Even in the summertime — especially in the summertime! — many of us use self-tanners to supplement or augment the effects of beach time. But anyone who has ever used any kind of self-tanning product knows that the stuff stains like the dickens.

Part of the problem is that self-tanners fall into the combination stain category (in this case the combination is of oil and dye). So, much like when dealing with a lipstick stain, you’ll need to address both of those elements. Here’s how:

Removing Self-Tanner From Clothing

First thing’s first: If you catch a stain right as it happens, grab a baby wipe, which will be safe to use on almost any kind of fabric, including silk, and which will remove a new self-tanner stain. If you don’t have baby wipes on hand, turn the fabric inside out and flush it with water; turning it inside out will allow the water to push the self-tanner away from the fabric, rather than back through it. Then, rub a small amount of a grease-cutting dish soap like Dawn into the stained area using your fingers, rinse with cool water and repeat as needed until the stain is out or at least diminished enough that the garment can be laundered as usual.

When dealing with an older stain, an oxygenated bleach like OxiClean or Clorox Oxi Magic is going to be the best bet for saving your favorite shirt. Dissolve a scoop of it in a gallon or so of hot water, and submerge the item in that solution. Let it soak for a few hours up to overnight — the longer the better! — before laundering as usual.

Removing Self-Tanner From Towels

If the towels are white or light colored, hydrogen peroxide is a good option for removing self-tanner stains. On darker colored towels it may lead to color loss, so always be sure to check that it’s safe before using peroxide for stain-removal purposes.

For stains that are more set-in, the same oxygenated bleach you’ll use to get self-tanner out of clothes can be used on towels.

You may also, if you’re a regular user of self-tanners, want to take a page from my post on how to clean up hair dye stains and dedicate a dark-colored towel for use on self-tanning day.

Removing Self-Tanner From Furniture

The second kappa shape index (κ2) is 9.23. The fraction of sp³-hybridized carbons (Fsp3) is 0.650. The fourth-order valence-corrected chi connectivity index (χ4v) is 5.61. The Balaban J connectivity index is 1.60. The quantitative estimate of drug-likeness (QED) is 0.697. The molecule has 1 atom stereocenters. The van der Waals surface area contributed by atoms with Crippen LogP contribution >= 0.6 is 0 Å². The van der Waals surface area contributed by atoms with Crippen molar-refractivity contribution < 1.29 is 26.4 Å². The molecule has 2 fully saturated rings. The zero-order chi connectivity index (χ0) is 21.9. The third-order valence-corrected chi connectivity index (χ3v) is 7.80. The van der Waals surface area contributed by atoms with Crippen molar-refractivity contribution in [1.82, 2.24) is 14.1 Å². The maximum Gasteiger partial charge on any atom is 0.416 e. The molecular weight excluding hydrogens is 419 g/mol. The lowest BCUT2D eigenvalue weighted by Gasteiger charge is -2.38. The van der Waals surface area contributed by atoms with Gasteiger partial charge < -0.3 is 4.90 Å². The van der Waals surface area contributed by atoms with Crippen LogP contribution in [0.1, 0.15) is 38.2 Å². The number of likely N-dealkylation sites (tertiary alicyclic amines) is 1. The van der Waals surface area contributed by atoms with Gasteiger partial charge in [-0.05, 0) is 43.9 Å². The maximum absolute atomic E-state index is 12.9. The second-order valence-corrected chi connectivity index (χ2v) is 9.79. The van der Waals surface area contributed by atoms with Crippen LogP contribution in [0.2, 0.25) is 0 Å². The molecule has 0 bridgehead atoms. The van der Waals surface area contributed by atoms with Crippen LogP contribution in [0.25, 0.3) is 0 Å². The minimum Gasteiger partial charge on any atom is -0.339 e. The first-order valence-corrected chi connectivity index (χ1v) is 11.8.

An upholstery cleaner and stain remover like Resolve is what you’ll want if you accidentally transfer some of your self-tanner onto the couch. Always test the product on a hidden spot before using, to ensure that it’s safe for the fabric type. If your test goes A-OK, spray a small amount of the product on the stained area and blot with sponge or cloth. Rinse the cloth or sponge and go over the area with it to remove the cleaner, repeating as necessary until the stain is gone.

Removing Self-Tanner From Totes and Handbags

For nylon, canvas or cotton bags, baby wipes, dish soap or oxygenated bleach are all good options for removing self-tanner stains. If your tanner transferred onto a leather bag, a small bit of saddle soap will take the stain right out.

Avoid Self-Tanner Stains in the First Place

There are two rules to follow, post-self-tanning, that will help you to avoid these kinds of stains altogether. The first is pretty obvious: Let the self-tanner dry completely before you touch anything onto which it can transfer. The other is to, if at all possible, avoid wearing lighter-colored clothing for 12 to 24 hours after applying a self-tanner. The same is true of nylon, tight-fitting, and silk clothing, which should be avoided. Bras are another common item onto which self-tanner will transfer, so if you can avoid wearing one or can choose a darker colored option, that will help to save your bras from those ugly brown stains.

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